The past few weeks I have been playing in my makeshift analog darkroom. It’s so far a lot of fun and I’ve learned quite a bit.
1. In the analog world dust is more of an issue as not only does the camera have to be clean, so does everything in development/printing … make sure the enlarger lenses and negatives are clean…I’m still figuring this out.
2. Another potential issues is scratched negatives…be careful when handling the film and the negatives. I ruined several images by not putting getting the film on the roll properly.
3. Your watch is not going to work…you need some kind of timer, a darkroom timer or some even use a metronome to time the exposure and chemistry without any light. I can use my watch for developing film as once I get the film in the tank light is fine since the film is in a light-tight container. Darkroom timers often have the advantage of automatically shutting you enlarger once the time you set is over. The one I have also has a “focus mode” that allows you to keep the enlarger light on while focusing the image. Note that a new one can be quite pricey. If you want an older style analog timer ebay might be your best bet as they can be quite pricey brand new. There are newer style digital timers that might be easier to use as I noticed following the timer in the dark can be a bit challenging. (And I’ve seen at least one reasonably priced digital model.)
4. Do test strips!! That means for *every* image. If I tried to use the time estimation for one image and apply it to the next it may not work. I started something like 5 10 15 20 25 30 35 but a number of people recommended more of a logarithmic progression, more in-line with, for example, aperture settings (6,11, 16,22,32,44, 64)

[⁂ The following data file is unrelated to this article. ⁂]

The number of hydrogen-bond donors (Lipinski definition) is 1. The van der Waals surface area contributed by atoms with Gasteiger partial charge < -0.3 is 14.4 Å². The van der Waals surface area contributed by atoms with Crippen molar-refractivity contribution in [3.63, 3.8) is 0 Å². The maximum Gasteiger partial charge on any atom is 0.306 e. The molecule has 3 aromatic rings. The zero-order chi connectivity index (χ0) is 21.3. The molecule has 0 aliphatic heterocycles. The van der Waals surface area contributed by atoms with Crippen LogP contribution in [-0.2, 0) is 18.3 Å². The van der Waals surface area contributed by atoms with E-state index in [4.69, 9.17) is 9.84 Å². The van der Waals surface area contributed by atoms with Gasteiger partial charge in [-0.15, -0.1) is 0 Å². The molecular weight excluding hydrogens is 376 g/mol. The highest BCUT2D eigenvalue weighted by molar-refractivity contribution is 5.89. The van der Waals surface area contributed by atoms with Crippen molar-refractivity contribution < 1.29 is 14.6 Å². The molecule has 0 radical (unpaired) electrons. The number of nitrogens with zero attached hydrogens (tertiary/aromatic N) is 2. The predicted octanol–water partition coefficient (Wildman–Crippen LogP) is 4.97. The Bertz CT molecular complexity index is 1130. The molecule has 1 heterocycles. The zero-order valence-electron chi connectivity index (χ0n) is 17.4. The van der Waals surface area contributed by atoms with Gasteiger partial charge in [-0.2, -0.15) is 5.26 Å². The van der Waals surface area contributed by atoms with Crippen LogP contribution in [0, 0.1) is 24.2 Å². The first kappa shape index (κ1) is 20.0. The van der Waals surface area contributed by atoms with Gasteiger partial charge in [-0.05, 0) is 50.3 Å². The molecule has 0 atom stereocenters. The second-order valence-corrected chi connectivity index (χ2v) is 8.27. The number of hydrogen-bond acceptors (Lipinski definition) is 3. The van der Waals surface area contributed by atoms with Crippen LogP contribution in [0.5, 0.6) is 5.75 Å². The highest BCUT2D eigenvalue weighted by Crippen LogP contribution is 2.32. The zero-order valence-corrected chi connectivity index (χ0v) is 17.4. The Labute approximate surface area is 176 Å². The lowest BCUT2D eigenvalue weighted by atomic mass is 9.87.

5. You have to take time and focus the enlarger and set it’s aperture. I didn’t realize that it *had* an aperture before my first attempts were a fail (that was actually caused by a safe light that wasn’t :)) I’m in the process of reading up on how this should be adjusted. From my reading so far the widest open and smallest apertures are not generally recommended and the aperture impacts the DoF (depth of field) when focusing the image.
6. A photographer’s loupe or magnifying class might also be helpful as I found focusing a bit of a challenge.
As I mentioned earlier, I’ve had a lot of fun so far in the darkroom. I was very fortunate that someone was kind enough to give me an enlarger he was no longer using that had been gathering dust. He was glad I was able to put this lovely piece of gear back into use. (Gear is meant to be used!)
Here is one of the better prints I made. I actually cropped this image somewhat to put the emphasis on the bikes.
1. Learn about enlarger filters…they can apparently be used to vary the contrast on the newer Multi-Grade papers. I’ve yet to acquire the filters but plan to get them shortly (a full set is < $50 brand new)
2. Research what it would take to make color prints….I’m fairly certain the Durst 606 is capable, with the correct filters, of making color prints…just not sure about price/availability of the necessary gear (filters, paper, chemistry, etc.)
3. Play with the toning kit I just got..I want to see what results I get by using this process.
3. Finish Ansel Adams’ books “The Negative” and “The Print” ….there’s a lot of good foundational material there.
Finally I’d like to thank again the folks at APUG who have been a great resource. I’ve said it before but if you’re getting into analog photography I’ve found it a worthy place to join and if you find it a helpful resource, as I have, become a subscriber.